Released in 1940 from Warner Bros. Pictures, The Sea Hawk is considered by many to be the best of Errol Flynn's swashbuckling films. It has also been targeted as one of the Anglo-centric films of the early part of the 20th century that promoted England as the good guys and Spain as the bad guys during the age of exploration. Such portrayals are no longer seen as politically correct.

Errol Flynn is Captain Geoffrey Thorpe, a British privateer. He is basically one of a group of pirates commissioned by Queen Elizabeth to attack and harrass the Spanish Navy. It is a less expensive option than building a fleet that can match that of Spain. Thorpe is cocky and self-assured and will take his own ship against any flying the flag of Spain. His cockiness gets him in trouble with the Spanish ambassador, played with underhanded evilness by Claude Rains. Spain's plan is to prevent England from having anything resembling a naval defense so that they can build the Spanish armada and attack, therefore reigning supreme in the new world. To help in their plan, they enlist one of Queen Elizabeth's chief advisors, Lord Wolfingham to convince the queen to disband the sea hawks because they are likely to provoke war with Spain.

Along the way, Captain Thorpe and his crew are captured during a raid and put to service manning the oars of a spanish galleon. Errol Flynn's sidekick Alan Hale, once again providing the comic relief as Flynn's right hand man, has a few noble turns. The Spanish ambassador's niece, played by Brenda Marshall, becomes Flynn's love interest, causing the plot to thicken. Flora Robson is a highly effective Queen Elizabeth, preferring to surround herself with beauty to detract from her own lack thereof, and having a secret passion for Captain Thorpe and his actions. Her interaction with Thorpe's pet monkey makes the movie worth watching for that alone.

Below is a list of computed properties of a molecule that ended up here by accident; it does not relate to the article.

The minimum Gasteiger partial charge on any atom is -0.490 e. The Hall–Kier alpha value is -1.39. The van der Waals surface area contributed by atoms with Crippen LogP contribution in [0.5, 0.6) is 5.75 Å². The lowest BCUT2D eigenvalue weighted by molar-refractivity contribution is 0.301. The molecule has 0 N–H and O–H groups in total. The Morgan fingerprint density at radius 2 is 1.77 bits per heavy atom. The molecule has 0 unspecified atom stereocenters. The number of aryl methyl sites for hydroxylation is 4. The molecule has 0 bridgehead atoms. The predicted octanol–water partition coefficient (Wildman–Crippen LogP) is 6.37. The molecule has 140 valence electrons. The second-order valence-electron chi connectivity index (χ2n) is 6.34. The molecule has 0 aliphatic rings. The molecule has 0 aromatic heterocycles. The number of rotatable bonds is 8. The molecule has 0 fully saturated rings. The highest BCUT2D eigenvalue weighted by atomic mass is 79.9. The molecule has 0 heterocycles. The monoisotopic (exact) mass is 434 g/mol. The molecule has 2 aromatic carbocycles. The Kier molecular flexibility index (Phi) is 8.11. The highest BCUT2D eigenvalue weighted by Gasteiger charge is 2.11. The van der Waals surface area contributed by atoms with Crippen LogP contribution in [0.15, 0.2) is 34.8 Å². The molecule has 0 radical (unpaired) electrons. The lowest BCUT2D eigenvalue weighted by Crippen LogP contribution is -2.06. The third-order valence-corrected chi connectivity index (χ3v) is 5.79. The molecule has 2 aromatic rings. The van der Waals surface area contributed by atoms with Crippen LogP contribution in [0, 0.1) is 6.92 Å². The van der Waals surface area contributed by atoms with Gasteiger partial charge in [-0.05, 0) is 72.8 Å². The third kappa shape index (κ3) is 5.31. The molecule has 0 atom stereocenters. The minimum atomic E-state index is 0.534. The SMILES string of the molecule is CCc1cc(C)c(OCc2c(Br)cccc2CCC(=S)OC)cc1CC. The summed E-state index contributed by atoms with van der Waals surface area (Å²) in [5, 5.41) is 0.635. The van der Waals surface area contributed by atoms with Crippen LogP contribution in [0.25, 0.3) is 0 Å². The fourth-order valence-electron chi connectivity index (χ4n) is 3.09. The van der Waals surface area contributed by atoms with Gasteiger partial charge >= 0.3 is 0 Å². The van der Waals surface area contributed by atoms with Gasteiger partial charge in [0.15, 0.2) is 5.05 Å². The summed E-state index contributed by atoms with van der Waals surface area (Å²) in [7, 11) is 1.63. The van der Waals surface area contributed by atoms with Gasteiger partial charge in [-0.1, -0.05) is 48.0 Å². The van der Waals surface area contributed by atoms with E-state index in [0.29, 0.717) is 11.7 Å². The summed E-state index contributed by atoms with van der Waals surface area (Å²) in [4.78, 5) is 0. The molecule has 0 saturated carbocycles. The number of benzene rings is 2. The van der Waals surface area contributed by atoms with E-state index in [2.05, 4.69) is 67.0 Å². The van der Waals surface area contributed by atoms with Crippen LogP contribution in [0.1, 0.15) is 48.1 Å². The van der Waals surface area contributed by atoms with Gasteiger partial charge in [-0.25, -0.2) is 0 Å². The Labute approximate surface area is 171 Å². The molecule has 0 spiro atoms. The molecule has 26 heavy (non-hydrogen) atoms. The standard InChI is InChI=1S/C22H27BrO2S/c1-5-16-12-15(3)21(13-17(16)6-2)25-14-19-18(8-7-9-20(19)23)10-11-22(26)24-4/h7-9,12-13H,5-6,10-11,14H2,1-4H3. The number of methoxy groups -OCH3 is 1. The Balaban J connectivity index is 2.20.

Returning in disguise after leading his men to take over the galleon they were imprisoned on, Captain Thorpe works to alert the queen and then engages in a memorable swordfight with Lord Wolfingham. As expected, he exposes the secret plans of Spain, uncovers the turncoat Wolfingham (killing him in the process) and gets the girl in the end. The final speech by Queen Elizabeth, contrived as it might be, regarding the need to build a fleet to oppose the armada, adds a fulfilling touch at the end.

Red wine would be your drink of choice for this film. Use old style, 16th century wine glasses.

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